Metabolism – What it is & How you can make it work for you Part 6

HI & Welocme back!!

Today we’ll take a quick look at other factors that affect your RMR.

Your RMR isn’t just affected by your TEA & TEF (Thermic Effect of Activity & Thermic Effect of Food) – there are a large number of factors that often work in combination.

Some of these are:

  • Body size – Because of their size adult bodies have more metabolic active tissue and a

    higher RMR than a child. This does not hold true for obese folk as they have a lower RMR in general than lean folk. So to raise your RMR – get leaner

  • Age – Our metabolism slows with age, due to loss muscle tissue along with hormonal and neurological changes. Not a lot we can do about getting older but keep an eye out for the ‘Counterclockwise’ program (coming later in 2011) which is a 100 day program aimed at reducing your biological markers of age.
  • Growth – Babies, infants, children and teenagers all have a much higher energy demand per unit of body weight than adults. This is due to the energy demands of growth, the energy needed to maintain their body temperature when little, and the fact that (apart perhaps from teenagers) they are so physically active.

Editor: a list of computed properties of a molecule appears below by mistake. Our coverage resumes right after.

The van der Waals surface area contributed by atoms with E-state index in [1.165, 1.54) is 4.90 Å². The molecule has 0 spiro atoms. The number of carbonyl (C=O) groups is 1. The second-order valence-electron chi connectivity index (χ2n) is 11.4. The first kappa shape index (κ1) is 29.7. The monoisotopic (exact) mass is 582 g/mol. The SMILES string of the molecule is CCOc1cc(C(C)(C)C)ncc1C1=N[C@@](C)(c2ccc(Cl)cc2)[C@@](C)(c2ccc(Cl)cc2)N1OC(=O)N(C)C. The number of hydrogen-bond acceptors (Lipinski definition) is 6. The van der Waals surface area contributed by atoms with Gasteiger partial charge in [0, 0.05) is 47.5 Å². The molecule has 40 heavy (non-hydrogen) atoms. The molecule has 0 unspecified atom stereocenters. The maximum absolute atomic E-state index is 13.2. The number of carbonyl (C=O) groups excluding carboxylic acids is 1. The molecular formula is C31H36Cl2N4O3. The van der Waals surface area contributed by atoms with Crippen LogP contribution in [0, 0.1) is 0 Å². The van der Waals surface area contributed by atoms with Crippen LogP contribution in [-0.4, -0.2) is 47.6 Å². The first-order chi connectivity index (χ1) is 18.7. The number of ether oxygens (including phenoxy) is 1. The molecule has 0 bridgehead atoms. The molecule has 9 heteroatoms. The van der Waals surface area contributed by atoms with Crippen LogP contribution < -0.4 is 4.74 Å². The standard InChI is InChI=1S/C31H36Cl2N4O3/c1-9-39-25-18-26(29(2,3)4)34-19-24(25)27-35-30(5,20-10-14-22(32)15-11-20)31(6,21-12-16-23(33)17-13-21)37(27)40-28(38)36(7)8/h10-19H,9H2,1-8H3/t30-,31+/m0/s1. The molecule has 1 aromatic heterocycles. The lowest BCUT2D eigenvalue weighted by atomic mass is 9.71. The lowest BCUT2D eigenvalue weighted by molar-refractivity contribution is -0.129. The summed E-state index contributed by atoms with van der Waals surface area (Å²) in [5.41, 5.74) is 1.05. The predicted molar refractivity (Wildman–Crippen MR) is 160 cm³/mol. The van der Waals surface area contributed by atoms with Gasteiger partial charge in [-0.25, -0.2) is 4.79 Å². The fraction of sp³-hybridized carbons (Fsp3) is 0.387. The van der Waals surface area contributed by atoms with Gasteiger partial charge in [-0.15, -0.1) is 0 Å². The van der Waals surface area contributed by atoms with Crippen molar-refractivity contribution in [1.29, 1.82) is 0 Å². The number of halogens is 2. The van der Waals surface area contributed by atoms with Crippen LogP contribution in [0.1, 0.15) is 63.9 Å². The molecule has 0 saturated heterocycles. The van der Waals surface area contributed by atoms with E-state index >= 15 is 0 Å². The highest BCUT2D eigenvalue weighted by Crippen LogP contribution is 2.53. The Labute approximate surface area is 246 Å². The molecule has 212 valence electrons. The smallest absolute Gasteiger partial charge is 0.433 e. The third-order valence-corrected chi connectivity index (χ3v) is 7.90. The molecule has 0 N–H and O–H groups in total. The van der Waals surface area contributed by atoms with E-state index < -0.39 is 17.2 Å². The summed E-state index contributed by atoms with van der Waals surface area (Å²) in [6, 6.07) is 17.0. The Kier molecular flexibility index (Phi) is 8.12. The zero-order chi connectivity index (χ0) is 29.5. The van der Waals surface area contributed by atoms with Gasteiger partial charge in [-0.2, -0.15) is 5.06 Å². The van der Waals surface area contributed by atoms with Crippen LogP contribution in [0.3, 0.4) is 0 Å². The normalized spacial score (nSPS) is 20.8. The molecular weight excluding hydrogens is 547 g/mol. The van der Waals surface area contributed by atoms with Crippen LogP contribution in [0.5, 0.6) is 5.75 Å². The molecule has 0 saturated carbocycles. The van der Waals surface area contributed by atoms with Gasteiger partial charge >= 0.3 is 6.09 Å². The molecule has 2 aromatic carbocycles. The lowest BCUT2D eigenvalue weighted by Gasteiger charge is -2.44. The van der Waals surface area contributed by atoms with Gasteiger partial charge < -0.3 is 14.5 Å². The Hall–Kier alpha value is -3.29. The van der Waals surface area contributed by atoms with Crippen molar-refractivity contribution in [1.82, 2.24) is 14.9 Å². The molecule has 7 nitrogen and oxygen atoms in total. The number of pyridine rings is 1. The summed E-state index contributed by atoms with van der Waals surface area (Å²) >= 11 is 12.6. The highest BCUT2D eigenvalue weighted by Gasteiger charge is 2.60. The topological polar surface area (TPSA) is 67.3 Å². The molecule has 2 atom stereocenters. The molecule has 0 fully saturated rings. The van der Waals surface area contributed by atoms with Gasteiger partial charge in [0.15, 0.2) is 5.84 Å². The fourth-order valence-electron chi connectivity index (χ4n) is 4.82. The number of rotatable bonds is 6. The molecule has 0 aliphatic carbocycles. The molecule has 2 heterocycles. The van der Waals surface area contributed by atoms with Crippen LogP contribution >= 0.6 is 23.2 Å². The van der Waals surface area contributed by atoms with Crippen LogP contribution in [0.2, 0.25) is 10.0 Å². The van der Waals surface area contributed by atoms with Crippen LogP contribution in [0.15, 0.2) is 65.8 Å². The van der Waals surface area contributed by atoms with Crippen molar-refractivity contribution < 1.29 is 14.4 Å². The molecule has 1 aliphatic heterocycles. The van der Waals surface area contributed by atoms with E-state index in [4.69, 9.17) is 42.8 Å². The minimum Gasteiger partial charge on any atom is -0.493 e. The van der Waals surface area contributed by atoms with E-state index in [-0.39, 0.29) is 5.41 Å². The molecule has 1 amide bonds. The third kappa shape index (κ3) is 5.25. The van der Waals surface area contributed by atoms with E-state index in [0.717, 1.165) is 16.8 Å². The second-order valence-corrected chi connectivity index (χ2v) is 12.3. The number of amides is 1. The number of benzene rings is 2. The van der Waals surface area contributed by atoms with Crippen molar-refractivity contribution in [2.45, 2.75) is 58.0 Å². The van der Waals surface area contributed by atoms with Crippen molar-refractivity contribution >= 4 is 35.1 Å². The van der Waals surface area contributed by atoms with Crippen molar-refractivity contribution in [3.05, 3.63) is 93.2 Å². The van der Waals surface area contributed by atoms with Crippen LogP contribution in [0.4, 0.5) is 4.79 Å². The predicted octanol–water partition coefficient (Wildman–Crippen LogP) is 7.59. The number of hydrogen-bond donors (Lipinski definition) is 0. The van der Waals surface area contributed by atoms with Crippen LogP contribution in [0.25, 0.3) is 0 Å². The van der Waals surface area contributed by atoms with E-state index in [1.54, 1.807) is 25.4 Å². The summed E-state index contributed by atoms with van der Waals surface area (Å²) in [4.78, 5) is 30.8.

• Gender – In general – men have faster metabolisms than women because they tend to be larger, have more muscle tissue and have proportionately less body fat.
  • Genetic predisposition – Your metabolic rate can also be partly decided by your genes.
  • Amount of lean muscle tissue – Muscle burns more calories than fat – even at rest.  The higher your proportion of muscle tissue to fat the better for your metabolism.